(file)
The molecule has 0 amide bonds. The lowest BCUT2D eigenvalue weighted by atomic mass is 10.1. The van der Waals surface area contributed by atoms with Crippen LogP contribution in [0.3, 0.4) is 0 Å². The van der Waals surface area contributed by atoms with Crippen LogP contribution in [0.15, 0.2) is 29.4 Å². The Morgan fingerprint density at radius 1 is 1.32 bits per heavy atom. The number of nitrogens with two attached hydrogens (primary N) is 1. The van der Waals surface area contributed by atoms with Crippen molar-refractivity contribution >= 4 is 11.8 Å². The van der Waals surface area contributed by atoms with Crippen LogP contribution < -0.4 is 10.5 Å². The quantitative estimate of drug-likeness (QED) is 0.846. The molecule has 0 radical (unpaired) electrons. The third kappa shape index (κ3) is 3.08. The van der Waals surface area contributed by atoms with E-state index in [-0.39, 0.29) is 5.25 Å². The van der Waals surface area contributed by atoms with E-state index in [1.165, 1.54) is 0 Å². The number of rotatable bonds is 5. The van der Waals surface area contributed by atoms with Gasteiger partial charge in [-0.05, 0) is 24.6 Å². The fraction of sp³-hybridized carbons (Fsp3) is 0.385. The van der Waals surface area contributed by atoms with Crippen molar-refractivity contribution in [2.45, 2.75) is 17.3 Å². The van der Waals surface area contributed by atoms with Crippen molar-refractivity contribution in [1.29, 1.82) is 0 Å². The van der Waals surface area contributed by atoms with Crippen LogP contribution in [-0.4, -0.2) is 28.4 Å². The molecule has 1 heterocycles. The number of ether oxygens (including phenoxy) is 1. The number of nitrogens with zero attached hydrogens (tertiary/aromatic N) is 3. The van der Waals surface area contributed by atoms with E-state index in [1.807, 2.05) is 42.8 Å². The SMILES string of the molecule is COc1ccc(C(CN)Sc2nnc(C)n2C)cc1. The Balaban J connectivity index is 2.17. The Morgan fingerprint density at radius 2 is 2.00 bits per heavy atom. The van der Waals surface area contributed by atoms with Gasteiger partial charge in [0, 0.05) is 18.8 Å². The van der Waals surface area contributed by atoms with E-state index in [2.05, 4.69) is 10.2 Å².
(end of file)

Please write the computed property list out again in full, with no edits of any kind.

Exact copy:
The molecule has 0 amide bonds. The lowest BCUT2D eigenvalue weighted by atomic mass is 10.1. The van der Waals surface area contributed by atoms with Crippen LogP contribution in [0.3, 0.4) is 0 Å². The van der Waals surface area contributed by atoms with Crippen LogP contribution in [0.15, 0.2) is 29.4 Å². The Morgan fingerprint density at radius 1 is 1.32 bits per heavy atom. The number of nitrogens with two attached hydrogens (primary N) is 1. The van der Waals surface area contributed by atoms with Crippen molar-refractivity contribution >= 4 is 11.8 Å². The van der Waals surface area contributed by atoms with Crippen LogP contribution < -0.4 is 10.5 Å². The quantitative estimate of drug-likeness (QED) is 0.846. The molecule has 0 radical (unpaired) electrons. The third kappa shape index (κ3) is 3.08. The van der Waals surface area contributed by atoms with E-state index in [-0.39, 0.29) is 5.25 Å². The van der Waals surface area contributed by atoms with E-state index in [1.165, 1.54) is 0 Å². The number of rotatable bonds is 5. The van der Waals surface area contributed by atoms with Gasteiger partial charge in [-0.05, 0) is 24.6 Å². The fraction of sp³-hybridized carbons (Fsp3) is 0.385. The van der Waals surface area contributed by atoms with Crippen molar-refractivity contribution in [2.45, 2.75) is 17.3 Å². The van der Waals surface area contributed by atoms with Crippen molar-refractivity contribution in [1.29, 1.82) is 0 Å². The van der Waals surface area contributed by atoms with Crippen LogP contribution in [-0.4, -0.2) is 28.4 Å². The molecule has 1 heterocycles. The number of ether oxygens (including phenoxy) is 1. The number of nitrogens with zero attached hydrogens (tertiary/aromatic N) is 3. The van der Waals surface area contributed by atoms with E-state index in [1.807, 2.05) is 42.8 Å². The SMILES string of the molecule is COc1ccc(C(CN)Sc2nnc(C)n2C)cc1. The Balaban J connectivity index is 2.17. The Morgan fingerprint density at radius 2 is 2.00 bits per heavy atom. The van der Waals surface area contributed by atoms with Gasteiger partial charge in [0, 0.05) is 18.8 Å². The van der Waals surface area contributed by atoms with E-state index in [2.05, 4.69) is 10.2 Å².